If Murtha rules for Entergy, then the state loses the authority it exercised through Acts 74, 160, and 189.
But, if Murtha rules for the state, then the state can shut a federally-licensed utility, which states don’t usually do.
“Both outcomes feel extreme,” said Hanna.
Kreis said he “never bought” the state’s argument that the state’s motivation focused on reliability.
“[The argument is] hard to take seriously,” he said.
He feels the state was working on nuclear safety concerns. Kreis bases this feeling on the fact that the state had no reason to regulate VY, because the utilities were “under no obligation to purchase power” from VY.
Kreis cautioned people following the case, specifically varying anti-nuclear organizations, to remember that “the rule of law is important, even if you don’t like nuclear power.”
People viewing grassroots efforts as influencing the process “should reconsider,” he said, adding this case is “not about democracy, or tritium, or if Entergy lied before the PSB.”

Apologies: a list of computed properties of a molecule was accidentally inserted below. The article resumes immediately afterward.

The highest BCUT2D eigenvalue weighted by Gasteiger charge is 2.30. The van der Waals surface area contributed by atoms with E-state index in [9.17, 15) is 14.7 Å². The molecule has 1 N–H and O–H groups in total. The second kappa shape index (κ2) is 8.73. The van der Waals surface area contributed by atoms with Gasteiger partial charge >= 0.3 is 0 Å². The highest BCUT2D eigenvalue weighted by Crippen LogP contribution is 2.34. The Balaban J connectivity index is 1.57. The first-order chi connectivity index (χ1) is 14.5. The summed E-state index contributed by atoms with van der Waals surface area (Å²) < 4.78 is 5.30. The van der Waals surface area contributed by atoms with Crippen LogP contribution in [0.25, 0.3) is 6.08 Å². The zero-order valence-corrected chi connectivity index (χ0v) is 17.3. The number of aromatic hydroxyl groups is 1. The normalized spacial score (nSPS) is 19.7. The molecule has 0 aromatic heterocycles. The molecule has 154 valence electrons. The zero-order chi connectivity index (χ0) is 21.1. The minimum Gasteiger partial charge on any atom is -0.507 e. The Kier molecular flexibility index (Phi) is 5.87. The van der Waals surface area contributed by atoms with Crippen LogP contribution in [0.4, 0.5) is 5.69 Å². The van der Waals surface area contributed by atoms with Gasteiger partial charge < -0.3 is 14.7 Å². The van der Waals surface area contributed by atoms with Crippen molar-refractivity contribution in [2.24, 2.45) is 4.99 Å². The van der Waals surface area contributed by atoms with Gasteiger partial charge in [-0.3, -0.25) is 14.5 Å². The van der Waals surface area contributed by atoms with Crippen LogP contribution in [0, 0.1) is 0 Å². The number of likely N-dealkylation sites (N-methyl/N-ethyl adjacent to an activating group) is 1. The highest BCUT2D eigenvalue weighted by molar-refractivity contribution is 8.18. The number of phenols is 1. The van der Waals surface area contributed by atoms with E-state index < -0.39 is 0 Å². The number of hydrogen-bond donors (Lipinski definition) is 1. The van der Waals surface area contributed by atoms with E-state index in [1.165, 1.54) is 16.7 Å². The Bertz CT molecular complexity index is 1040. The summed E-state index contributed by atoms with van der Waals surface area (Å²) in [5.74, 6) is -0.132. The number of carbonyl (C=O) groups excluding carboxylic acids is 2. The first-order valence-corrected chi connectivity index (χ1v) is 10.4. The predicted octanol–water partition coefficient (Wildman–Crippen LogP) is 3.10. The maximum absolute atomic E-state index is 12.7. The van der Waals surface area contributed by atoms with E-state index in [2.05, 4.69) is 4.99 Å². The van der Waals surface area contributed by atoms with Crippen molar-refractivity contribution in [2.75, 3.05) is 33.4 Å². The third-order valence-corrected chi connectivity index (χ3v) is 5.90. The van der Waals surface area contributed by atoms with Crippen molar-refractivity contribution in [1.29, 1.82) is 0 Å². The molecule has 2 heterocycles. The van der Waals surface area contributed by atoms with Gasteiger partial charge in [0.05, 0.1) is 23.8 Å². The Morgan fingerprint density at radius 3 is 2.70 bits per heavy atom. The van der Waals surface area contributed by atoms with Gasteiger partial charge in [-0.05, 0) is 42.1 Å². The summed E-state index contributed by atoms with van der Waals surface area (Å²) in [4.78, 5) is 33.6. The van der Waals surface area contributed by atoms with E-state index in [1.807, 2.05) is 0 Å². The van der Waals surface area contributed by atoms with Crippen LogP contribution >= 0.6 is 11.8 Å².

As much as people may not want the federal government to step in and rule in Entergy’s favor, Kreis said, the federal government steps in on issues also coming down on the side of civil rights or the environment.
“[Remember] we don’t know Murtha’s mind,” said Professor Patrick A. Parenteau. “None of us have probably nailed it.”
Parenteau specializes in environmental law in addition to serving as Senior Counsel to Vermont Law School’s Environmental and Natural Resources Law Clinic. He has sat across the court room from Entergy lawyers before.
Federal judges brains “work differently,” he said. The judge may issue a ruling completely new and unsuspected.
Given Murtha’s track record said Parenteau, he will probably “split the baby” by holding Entergy to its commitments, while not completely giving the state all it wants.
“We should all be humble,” Parenteau said.
Still Parenteau thinks the state has a few legal arguments going for it.
According to legal precedent, Murtha should only look at the end statutes and not at “the sausage making” process of legislative history, said Parenteau.
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